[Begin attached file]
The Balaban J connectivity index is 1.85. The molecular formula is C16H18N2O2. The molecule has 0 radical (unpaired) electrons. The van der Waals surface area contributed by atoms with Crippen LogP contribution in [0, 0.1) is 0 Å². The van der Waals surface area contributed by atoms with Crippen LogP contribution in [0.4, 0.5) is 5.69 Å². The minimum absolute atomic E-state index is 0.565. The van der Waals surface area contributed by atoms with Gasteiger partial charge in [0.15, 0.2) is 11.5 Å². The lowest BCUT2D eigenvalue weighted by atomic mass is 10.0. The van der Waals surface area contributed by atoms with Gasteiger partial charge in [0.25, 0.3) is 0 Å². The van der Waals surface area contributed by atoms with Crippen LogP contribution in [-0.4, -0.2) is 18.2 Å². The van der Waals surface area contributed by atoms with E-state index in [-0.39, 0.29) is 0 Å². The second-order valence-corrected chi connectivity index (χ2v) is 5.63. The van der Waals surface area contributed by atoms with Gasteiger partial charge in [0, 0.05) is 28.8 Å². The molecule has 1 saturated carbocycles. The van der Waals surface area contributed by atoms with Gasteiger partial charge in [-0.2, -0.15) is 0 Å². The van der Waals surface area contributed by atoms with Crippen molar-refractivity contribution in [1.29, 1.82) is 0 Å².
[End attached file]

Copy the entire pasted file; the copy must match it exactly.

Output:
The Balaban J connectivity index is 1.85. The molecular formula is C16H18N2O2. The molecule has 0 radical (unpaired) electrons. The van der Waals surface area contributed by atoms with Crippen LogP contribution in [0, 0.1) is 0 Å². The van der Waals surface area contributed by atoms with Crippen LogP contribution in [0.4, 0.5) is 5.69 Å². The minimum absolute atomic E-state index is 0.565. The van der Waals surface area contributed by atoms with Gasteiger partial charge in [0.15, 0.2) is 11.5 Å². The lowest BCUT2D eigenvalue weighted by atomic mass is 10.0. The van der Waals surface area contributed by atoms with Gasteiger partial charge in [0.25, 0.3) is 0 Å². The van der Waals surface area contributed by atoms with Crippen LogP contribution in [-0.4, -0.2) is 18.2 Å². The van der Waals surface area contributed by atoms with E-state index in [-0.39, 0.29) is 0 Å². The second-order valence-corrected chi connectivity index (χ2v) is 5.63. The van der Waals surface area contributed by atoms with Gasteiger partial charge in [0, 0.05) is 28.8 Å². The molecule has 1 saturated carbocycles. The van der Waals surface area contributed by atoms with Gasteiger partial charge in [-0.2, -0.15) is 0 Å². The van der Waals surface area contributed by atoms with Crippen molar-refractivity contribution in [1.29, 1.82) is 0 Å².